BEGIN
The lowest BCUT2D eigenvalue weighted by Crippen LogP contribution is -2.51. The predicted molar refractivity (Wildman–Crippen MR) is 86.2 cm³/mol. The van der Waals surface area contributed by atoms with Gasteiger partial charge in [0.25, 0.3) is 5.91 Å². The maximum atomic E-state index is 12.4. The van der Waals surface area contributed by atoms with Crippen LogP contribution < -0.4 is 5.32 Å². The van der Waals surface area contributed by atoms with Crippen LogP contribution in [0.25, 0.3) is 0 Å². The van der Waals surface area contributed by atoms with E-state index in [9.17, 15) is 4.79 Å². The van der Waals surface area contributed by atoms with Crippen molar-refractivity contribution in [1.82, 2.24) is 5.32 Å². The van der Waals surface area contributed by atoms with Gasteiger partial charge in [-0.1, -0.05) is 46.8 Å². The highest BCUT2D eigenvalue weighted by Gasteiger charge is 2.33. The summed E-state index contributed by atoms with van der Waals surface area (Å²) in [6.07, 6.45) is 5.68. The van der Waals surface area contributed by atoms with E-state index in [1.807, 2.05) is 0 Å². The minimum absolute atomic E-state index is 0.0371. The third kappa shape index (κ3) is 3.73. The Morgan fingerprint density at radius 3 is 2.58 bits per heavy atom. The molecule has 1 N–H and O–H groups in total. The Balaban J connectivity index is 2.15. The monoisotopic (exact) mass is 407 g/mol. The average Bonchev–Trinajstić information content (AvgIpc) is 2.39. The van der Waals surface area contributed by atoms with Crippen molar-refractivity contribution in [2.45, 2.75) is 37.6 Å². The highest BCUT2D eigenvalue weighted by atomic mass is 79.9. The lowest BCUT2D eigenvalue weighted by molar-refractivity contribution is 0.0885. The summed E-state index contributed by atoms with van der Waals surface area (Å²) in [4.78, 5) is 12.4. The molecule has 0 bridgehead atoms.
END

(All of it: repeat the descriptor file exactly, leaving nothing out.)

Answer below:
The lowest BCUT2D eigenvalue weighted by Crippen LogP contribution is -2.51. The predicted molar refractivity (Wildman–Crippen MR) is 86.2 cm³/mol. The van der Waals surface area contributed by atoms with Gasteiger partial charge in [0.25, 0.3) is 5.91 Å². The maximum atomic E-state index is 12.4. The van der Waals surface area contributed by atoms with Crippen LogP contribution < -0.4 is 5.32 Å². The van der Waals surface area contributed by atoms with Crippen LogP contribution in [0.25, 0.3) is 0 Å². The van der Waals surface area contributed by atoms with E-state index in [9.17, 15) is 4.79 Å². The van der Waals surface area contributed by atoms with Crippen molar-refractivity contribution in [1.82, 2.24) is 5.32 Å². The van der Waals surface area contributed by atoms with Gasteiger partial charge in [-0.1, -0.05) is 46.8 Å². The highest BCUT2D eigenvalue weighted by Gasteiger charge is 2.33. The summed E-state index contributed by atoms with van der Waals surface area (Å²) in [6.07, 6.45) is 5.68. The van der Waals surface area contributed by atoms with E-state index in [1.807, 2.05) is 0 Å². The minimum absolute atomic E-state index is 0.0371. The third kappa shape index (κ3) is 3.73. The Morgan fingerprint density at radius 3 is 2.58 bits per heavy atom. The molecule has 1 N–H and O–H groups in total. The Balaban J connectivity index is 2.15. The monoisotopic (exact) mass is 407 g/mol. The average Bonchev–Trinajstić information content (AvgIpc) is 2.39. The van der Waals surface area contributed by atoms with Crippen molar-refractivity contribution in [2.45, 2.75) is 37.6 Å². The highest BCUT2D eigenvalue weighted by atomic mass is 79.9. The lowest BCUT2D eigenvalue weighted by molar-refractivity contribution is 0.0885. The summed E-state index contributed by atoms with van der Waals surface area (Å²) in [4.78, 5) is 12.4. The molecule has 0 bridgehead atoms.